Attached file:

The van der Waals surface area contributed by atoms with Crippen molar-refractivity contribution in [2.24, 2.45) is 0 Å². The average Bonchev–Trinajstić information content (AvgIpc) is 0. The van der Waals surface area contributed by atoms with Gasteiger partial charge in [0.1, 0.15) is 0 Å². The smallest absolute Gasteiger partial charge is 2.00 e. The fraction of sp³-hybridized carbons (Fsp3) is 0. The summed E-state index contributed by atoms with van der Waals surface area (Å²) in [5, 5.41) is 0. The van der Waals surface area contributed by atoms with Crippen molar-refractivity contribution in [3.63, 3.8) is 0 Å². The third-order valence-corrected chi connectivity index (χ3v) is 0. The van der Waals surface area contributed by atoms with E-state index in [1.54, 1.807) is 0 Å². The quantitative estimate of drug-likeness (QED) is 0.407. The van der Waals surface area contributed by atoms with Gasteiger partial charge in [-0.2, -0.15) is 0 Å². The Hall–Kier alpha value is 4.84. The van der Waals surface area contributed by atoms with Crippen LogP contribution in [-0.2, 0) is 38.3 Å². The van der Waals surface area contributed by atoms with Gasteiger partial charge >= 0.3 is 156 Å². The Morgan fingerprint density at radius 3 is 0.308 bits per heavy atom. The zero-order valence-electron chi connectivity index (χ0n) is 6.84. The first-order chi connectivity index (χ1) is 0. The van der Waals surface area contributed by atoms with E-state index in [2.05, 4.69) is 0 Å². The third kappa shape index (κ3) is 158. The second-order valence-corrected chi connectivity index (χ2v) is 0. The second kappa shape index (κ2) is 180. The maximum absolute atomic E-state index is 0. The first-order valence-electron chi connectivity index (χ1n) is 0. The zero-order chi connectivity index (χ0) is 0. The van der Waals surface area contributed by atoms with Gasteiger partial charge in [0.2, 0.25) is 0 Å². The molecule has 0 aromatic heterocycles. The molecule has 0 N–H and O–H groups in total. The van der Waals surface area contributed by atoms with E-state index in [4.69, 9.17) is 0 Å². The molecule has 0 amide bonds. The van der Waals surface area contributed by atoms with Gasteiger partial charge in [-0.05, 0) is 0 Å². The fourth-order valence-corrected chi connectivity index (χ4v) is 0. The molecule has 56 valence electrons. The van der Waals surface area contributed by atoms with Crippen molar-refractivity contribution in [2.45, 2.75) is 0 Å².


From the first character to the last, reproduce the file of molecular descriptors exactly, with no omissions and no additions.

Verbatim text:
The van der Waals surface area contributed by atoms with Crippen molar-refractivity contribution in [2.24, 2.45) is 0 Å². The average Bonchev–Trinajstić information content (AvgIpc) is 0. The van der Waals surface area contributed by atoms with Gasteiger partial charge in [0.1, 0.15) is 0 Å². The smallest absolute Gasteiger partial charge is 2.00 e. The fraction of sp³-hybridized carbons (Fsp3) is 0. The summed E-state index contributed by atoms with van der Waals surface area (Å²) in [5, 5.41) is 0. The van der Waals surface area contributed by atoms with Crippen molar-refractivity contribution in [3.63, 3.8) is 0 Å². The third-order valence-corrected chi connectivity index (χ3v) is 0. The van der Waals surface area contributed by atoms with E-state index in [1.54, 1.807) is 0 Å². The quantitative estimate of drug-likeness (QED) is 0.407. The van der Waals surface area contributed by atoms with Gasteiger partial charge in [-0.2, -0.15) is 0 Å². The Hall–Kier alpha value is 4.84. The van der Waals surface area contributed by atoms with Crippen LogP contribution in [-0.2, 0) is 38.3 Å². The van der Waals surface area contributed by atoms with Gasteiger partial charge >= 0.3 is 156 Å². The Morgan fingerprint density at radius 3 is 0.308 bits per heavy atom. The zero-order valence-electron chi connectivity index (χ0n) is 6.84. The first-order chi connectivity index (χ1) is 0. The van der Waals surface area contributed by atoms with E-state index in [2.05, 4.69) is 0 Å². The third kappa shape index (κ3) is 158. The second-order valence-corrected chi connectivity index (χ2v) is 0. The second kappa shape index (κ2) is 180. The maximum absolute atomic E-state index is 0. The first-order valence-electron chi connectivity index (χ1n) is 0. The zero-order chi connectivity index (χ0) is 0. The van der Waals surface area contributed by atoms with Gasteiger partial charge in [0.2, 0.25) is 0 Å². The molecule has 0 aromatic heterocycles. The molecule has 0 N–H and O–H groups in total. The van der Waals surface area contributed by atoms with E-state index in [4.69, 9.17) is 0 Å². The molecule has 0 amide bonds. The van der Waals surface area contributed by atoms with Gasteiger partial charge in [-0.05, 0) is 0 Å². The fourth-order valence-corrected chi connectivity index (χ4v) is 0. The molecule has 56 valence electrons. The van der Waals surface area contributed by atoms with Crippen molar-refractivity contribution in [2.45, 2.75) is 0 Å².